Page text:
Let’s start with DC this week, especially with Action Comics #1000 being one of the most anticipated comics in months: it’s 80 pages for $8 (well, $7.99…), and in addition to the lead story (14 pages written and drawn by Dan Jurgens, who’s finishing his tenure on the book after very capably helming it since its “Rebirth” relaunch) there are a bunch of shorter tales: “Never-Ending Battle,” a tribute to the various Superman styles over the last 80 years, written by Peter Tomasi and with a bunch of pin-up style pages by Patrick Gleason; “The Enemy Within,” with Marv Wolfman writing a story around some unused Curt Swan art; “The Car,” written by Geoff Johns and Richard Donner (who, of course, directed the first two 1970s Superman movies), and with art by Olivier Coipel, involving that car the Man of Steel is lifting on his Action #1 debut; “The Fifth Season,” a coda to the Smallville TV show by Scott Snyder and Rafael Albuquerque; “Of Tomorrow,” by Tom King and Clay Mann, with Kal-El saying good-bye to a dying Earth in the far future (I think DC has a rule right now that every anthology-style comic has to have at least one cool, haunting King story…); “Five Minutes,” by Louise Simonson and Jerry Ordway; “Actionland,” by Paul Dini and the great, under-appreciated Jose Luis Garcia-Lopez; “Faster Than a Speeding Bullet,” by Brad Meltzer and John Cassady; and “The Truth,” by incoming Man of Steel and Action writer Brian Michael Bendis, with art by Jim Lee. That’s an absolutely all-star creator lineup, and the result is a souvenir packed with good stories, a fitting tribute to 80 years of the man from Krypton’s adventures.
Batman: Creature of the Night #3 (of 4) — Writer: Kurt Busiek; Art/Colors: John Paul Leon
Batman/Teenage Mutant Ninja Turtles II #6 (of 6) — Plot: James Tynion IV; Dialogue: Ryan Ferrier; Art: Freddie Williams II; Colors: Jeremy Colwell
The Brave and the Bold: Batman and Wonder Woman #3 (of 6) — Writer/Artist: Liam Sharp; Colors: Romulo Fajardo Jr.
Superman may have the spotlight this week, but Batman’s been DC’s bread-and-butter money-maker for the last decade or more; the five Bat-related comics out this week prove that. Batman #45 continues the run-up to the Bruce Wayne/Selina Kyle wedding, although that isn’t obvious at first; it starts with one of those patented King wtf? pages, involving an insane Green Lantern, and we gradually become aware that we’re in an altered timeline, thanks to Booster Gold wanting to give Wayne an It’s a Wonderful Life-type wedding present. This isn’t the competent, timestream-guarding Booster of recent continuity, but more the blithering-idiot one of the ’80s bwah-ha-ha Justice League comic; as long as you can get past that, it’s an effective, even chilling first part of a continued story. Creature of the Night, written by Kurt Busiek, is a mini-series about a version of Batman in the “real” world, where everyone knows him as just a comic-book character; as with Busiek’s similar take on Superman, Secret Identity, it’s a smart, densely-plotted cautionary tale with suitably-shadowy art from John Paul Leon. Batman/Teenage Mutant Ninja Turtles II is exactly what you think it is; this issue offers the conclusion, as Batman, the Turtles and Shredder fight a Bane-led Foot Clan, and if you’re a child of the ’80s it should give you a pleasurable, nostalgic twinge or two, at least. Batman: Sins of the Father is a print version of a digital-first story set in the world of the Batman: The Telltale Series videogames, with Bruce Wayne discovering that his father, Thomas, was more of a bad guy than a good one, and ending up fighting Deadshot, while The Brave and the Bold: Batman and Wonder Woman has those two Justice League super-friends teaming up in an adventure in Tir Na Nog, the Tolkien-like dimension where all of Earth’s supernatural denizens were exiled long ago; that gives Irishman Liam Sharp a chance to show off his lush Old World fantasy style, and Diana and Bruce make a battle- and character-rich combination that’s very hard to screw up.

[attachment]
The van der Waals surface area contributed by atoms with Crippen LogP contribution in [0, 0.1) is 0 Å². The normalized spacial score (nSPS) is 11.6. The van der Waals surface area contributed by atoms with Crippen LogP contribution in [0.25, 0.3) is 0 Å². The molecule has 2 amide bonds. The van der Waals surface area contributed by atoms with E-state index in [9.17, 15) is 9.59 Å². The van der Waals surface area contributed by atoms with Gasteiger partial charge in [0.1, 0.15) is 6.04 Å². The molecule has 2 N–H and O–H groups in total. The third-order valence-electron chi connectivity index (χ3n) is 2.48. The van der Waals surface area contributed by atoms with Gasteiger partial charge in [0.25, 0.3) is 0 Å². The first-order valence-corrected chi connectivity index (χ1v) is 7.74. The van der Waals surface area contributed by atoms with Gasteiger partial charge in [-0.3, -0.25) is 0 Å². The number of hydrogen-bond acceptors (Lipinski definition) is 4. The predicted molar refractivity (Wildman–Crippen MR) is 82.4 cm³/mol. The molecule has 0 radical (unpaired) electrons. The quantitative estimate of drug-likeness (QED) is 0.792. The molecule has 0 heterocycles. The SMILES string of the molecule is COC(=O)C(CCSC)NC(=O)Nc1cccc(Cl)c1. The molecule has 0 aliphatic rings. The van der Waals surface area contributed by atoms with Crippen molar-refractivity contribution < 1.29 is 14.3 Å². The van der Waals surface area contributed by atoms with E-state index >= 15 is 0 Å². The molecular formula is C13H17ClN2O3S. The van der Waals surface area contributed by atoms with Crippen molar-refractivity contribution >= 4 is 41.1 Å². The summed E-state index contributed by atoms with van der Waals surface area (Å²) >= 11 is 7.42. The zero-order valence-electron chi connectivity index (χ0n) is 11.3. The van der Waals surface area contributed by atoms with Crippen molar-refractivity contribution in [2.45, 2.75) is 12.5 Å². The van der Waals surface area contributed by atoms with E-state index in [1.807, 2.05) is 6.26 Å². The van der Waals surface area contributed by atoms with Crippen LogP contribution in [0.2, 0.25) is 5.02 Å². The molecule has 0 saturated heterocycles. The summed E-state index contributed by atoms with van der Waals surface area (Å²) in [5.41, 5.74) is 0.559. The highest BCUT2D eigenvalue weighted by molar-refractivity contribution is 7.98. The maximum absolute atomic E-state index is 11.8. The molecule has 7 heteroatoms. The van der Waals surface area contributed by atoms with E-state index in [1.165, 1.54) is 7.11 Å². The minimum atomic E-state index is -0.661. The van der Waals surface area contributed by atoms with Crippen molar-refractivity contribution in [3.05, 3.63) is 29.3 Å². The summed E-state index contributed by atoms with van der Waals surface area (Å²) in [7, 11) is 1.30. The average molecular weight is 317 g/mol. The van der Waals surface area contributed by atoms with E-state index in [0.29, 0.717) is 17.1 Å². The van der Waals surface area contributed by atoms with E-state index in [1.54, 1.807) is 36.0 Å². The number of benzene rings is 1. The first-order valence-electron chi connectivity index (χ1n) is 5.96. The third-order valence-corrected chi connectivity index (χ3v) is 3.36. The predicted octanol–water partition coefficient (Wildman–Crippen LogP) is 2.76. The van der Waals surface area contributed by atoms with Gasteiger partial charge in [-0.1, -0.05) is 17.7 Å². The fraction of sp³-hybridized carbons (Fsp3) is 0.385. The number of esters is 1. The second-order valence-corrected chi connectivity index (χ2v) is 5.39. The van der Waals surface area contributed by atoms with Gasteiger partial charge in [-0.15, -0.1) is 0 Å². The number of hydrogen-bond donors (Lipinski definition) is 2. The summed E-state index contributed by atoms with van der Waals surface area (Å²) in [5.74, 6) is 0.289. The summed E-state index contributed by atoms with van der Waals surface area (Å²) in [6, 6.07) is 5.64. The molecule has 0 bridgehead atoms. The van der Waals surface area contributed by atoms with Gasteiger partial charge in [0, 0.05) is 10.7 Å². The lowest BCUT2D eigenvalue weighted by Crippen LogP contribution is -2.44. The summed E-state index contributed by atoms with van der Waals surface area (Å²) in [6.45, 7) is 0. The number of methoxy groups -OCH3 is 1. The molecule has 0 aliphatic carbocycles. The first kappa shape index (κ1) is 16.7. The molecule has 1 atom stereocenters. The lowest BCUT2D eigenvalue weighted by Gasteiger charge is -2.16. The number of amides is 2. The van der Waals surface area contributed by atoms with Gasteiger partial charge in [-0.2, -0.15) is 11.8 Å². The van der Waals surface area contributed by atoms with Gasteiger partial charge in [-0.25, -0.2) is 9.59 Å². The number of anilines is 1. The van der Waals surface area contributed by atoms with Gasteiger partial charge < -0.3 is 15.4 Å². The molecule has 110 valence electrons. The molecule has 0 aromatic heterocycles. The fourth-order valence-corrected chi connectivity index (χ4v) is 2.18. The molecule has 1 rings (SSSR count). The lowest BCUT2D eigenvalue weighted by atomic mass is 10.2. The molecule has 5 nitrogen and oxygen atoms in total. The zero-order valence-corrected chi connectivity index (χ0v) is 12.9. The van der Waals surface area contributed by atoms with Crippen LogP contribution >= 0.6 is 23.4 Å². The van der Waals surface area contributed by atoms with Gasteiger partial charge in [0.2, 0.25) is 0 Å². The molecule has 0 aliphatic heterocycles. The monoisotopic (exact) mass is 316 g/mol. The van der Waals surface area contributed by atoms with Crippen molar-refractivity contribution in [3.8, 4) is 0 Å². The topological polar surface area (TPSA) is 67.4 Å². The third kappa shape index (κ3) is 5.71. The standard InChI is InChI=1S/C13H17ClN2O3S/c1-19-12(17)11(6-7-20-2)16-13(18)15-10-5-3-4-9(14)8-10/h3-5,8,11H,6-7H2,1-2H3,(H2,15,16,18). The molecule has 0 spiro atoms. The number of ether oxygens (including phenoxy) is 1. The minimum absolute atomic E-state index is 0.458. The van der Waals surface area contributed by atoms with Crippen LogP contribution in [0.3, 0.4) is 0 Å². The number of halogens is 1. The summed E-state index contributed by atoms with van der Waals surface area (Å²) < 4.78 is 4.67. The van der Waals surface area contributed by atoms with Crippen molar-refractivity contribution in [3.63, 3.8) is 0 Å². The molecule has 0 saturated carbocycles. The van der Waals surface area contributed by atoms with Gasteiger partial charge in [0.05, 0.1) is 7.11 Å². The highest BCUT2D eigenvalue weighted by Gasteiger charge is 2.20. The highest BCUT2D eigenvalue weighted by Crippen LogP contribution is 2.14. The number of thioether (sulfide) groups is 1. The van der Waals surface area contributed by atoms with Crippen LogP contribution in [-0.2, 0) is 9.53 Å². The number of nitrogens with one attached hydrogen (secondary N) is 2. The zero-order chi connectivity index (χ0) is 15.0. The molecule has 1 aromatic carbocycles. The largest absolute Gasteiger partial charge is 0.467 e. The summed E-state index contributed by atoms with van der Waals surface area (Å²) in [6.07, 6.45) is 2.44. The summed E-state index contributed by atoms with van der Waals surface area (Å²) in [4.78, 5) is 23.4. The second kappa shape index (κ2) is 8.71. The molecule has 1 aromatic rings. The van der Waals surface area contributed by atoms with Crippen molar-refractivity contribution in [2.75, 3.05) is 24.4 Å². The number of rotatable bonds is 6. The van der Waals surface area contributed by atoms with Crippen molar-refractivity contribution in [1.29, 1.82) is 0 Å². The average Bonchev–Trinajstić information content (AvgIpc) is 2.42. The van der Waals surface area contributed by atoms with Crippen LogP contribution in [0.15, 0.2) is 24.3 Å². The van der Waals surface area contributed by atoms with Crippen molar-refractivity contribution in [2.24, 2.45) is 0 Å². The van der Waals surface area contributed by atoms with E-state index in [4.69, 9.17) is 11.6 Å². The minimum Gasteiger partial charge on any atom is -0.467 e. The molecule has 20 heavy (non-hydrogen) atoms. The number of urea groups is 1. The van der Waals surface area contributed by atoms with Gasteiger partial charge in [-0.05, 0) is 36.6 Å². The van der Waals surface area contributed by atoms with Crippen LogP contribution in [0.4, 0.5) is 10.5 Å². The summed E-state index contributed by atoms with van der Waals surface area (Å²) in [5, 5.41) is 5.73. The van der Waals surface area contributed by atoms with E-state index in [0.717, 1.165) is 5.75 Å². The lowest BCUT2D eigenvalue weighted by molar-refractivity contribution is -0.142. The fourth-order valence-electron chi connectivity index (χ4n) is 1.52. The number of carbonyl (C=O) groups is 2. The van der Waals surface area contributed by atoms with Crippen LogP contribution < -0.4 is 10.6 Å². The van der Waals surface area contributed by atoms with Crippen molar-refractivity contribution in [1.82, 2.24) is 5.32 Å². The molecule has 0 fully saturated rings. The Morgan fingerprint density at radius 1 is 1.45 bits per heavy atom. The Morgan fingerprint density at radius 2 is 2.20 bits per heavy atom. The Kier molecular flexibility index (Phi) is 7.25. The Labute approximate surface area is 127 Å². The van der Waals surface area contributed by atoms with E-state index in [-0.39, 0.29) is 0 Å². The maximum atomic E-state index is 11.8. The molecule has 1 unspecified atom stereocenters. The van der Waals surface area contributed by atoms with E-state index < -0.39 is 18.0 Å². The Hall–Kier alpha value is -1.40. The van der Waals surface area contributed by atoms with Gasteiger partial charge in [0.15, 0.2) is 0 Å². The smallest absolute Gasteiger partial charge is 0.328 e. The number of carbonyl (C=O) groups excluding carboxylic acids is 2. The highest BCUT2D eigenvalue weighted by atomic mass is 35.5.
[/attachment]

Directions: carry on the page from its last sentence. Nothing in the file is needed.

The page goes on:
Cave Carson Has an Interstellar Eye #2 — Writer: Jon Rivera; Art: Michael Avon Oeming; Colors: Nick Filardi
Deadman #6 (of 6) — Creator: Neal Adams
Mister Miracle continues to be one of the best mini-series of the year, as Scott and Barda switch off baby parenting duties with their day jobs, involving apocalyptic battles of the gods; it’s the small, universal parent moments that linger on the memory far longer than the battle ones. There’s also yet another mention of a “battle of the id,” which solidifies my prediction that this is all in Scott’s (and Barda’s) minds as they’re actually in Darkseid’s power — but we have another four issues before we find out, and meanwhile the journey sure is fun. Speaking of “fun,” Cave Carson Has an Interstellar Eye has a lot of it, with Cave and crew stumbling into an outer-space never-ending battle between “Lazer Monks” and chaos-worshipping demons, with rock-and-roll guitars and mind-altering psychic parasites thrown into the mix; Michael Avon Oeming, as always, has just the right pulpy energy to make this weirdness seem natural. “Weirdness seeming natural” is a good summary of Deadman, too, which concludes its first volume with a couple of character revelations amid a bunch of DC’s supernatural players hanging out in the mystical kingdom of Nanda Parbat and getting lots of backstory about its deity, Rama Kushna; none of this matters, except as an excuse for Neal Adams to draw lots of pretty pictures: there are two splashes and two double-page splashes, one with a dragon that’s worth at least $1.99 of the book’s $3.99 cost by itself.
Assassinistas #4 — Writer: Tini Howard; Art: Gilbert Hernandez; Colors: Rob Davis
Usagi Yojimbo: The Hidden #2 (of 7) — Creator: Stan Sakai